Royvon Dog Training Schools

Understanding and Training a Cocker Spaniel

Cocker Spaniel

This is a lively, cheerful, gentle yet playful dog that responds well to obedience training. Be careful not to allow yourself to become manipulated by the Cocker charm - they are tail waggers by nature, so use the happy enthusiasm as a high reward in training, rather than allowing them to train you.

Cocker Spaniels are often known to be sensitive and submissive, therefore train persuasively, never sharp or harsh at risk of owning a snappy, defensive dog.

As with all hunting breeds, exercise often and incorporate as much obedience into your activities as possible. Fetch is an excellent game that Cockers love to play, not to mention that it promotes recall.

Breed Profile

Breed Name: Cocker Spaniel

Domestic Dog Group:

Brief Description:

  • General Size: 24 - 32lbs (11 - 15kg); 36 - 41cm
  • General Temperament: Active, Responsive & Friendly
  • General Description: Happy, active and responsive by nature; it is easy to nurture these qualities into a well behaved, playful and adorable family companion.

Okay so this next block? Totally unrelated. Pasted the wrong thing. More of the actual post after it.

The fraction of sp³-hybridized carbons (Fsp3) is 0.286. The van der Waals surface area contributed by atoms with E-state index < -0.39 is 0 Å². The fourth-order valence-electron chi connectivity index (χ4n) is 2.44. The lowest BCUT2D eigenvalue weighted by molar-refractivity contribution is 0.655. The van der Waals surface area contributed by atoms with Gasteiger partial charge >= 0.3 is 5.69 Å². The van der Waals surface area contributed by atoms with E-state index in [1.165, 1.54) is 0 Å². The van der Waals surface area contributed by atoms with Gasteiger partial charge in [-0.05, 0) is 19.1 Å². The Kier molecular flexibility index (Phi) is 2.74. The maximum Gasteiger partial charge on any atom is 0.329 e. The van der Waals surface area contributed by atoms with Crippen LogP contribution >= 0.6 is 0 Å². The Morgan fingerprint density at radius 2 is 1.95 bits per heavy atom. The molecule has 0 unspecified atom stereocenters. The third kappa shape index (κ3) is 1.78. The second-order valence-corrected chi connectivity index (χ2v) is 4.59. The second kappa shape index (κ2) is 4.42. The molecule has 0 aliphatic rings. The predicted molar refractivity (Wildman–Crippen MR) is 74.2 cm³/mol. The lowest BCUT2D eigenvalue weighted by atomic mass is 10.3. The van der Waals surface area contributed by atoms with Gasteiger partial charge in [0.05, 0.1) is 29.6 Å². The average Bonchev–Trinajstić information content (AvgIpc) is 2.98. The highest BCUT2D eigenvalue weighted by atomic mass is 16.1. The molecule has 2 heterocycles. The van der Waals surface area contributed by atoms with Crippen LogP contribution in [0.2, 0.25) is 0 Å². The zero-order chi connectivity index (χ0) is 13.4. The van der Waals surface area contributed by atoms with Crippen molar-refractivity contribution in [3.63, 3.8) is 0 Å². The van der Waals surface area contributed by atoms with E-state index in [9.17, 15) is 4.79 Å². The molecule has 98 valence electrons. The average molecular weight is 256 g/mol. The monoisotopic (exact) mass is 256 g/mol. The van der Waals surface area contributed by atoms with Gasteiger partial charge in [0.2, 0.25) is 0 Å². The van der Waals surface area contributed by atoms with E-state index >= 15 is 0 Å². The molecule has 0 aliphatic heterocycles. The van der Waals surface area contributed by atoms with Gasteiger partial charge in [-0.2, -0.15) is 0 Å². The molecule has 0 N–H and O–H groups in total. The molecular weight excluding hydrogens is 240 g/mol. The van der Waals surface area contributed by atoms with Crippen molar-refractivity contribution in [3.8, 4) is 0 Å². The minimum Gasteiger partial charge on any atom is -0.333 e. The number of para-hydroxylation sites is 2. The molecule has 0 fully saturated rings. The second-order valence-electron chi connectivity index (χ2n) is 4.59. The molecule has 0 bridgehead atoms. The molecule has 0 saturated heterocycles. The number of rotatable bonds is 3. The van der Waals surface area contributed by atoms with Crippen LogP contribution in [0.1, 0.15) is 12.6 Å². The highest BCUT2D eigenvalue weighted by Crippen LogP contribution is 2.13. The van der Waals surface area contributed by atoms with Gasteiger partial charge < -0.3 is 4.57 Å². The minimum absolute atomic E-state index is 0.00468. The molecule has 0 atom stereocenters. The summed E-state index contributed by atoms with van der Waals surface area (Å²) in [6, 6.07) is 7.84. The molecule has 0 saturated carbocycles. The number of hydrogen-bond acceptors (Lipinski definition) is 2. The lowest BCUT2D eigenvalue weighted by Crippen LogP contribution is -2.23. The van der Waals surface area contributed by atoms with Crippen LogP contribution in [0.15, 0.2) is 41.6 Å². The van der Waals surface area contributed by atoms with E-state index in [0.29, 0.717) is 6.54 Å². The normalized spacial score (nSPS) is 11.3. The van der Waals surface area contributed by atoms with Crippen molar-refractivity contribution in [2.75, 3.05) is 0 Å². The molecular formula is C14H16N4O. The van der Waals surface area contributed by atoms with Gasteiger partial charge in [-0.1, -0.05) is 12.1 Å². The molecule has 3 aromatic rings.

Breed’s Key Traits

  High Med-High Medium Med-Low Low
Requires Experience     x    
Good Family Dog   x      
Exercise Required   x      
Activity Indoors     x    
Ease of Training   x      
Sociability with Strangers   x      
Grooming Requirements   x      

 

Brief History

There are two recognised varieties of the Cocker Spaniel, the English and the American. In both countries the breed is popular for hunting (flushing birds from their hiding places and retrieving on command) and companionship. If fact, the Cocker Spaniel is so popular, it repeatedly makes the top 10 registered breed list on both sides of the pond. The breed originated in England, with the American counterpart known to be smaller with longer hair.

 

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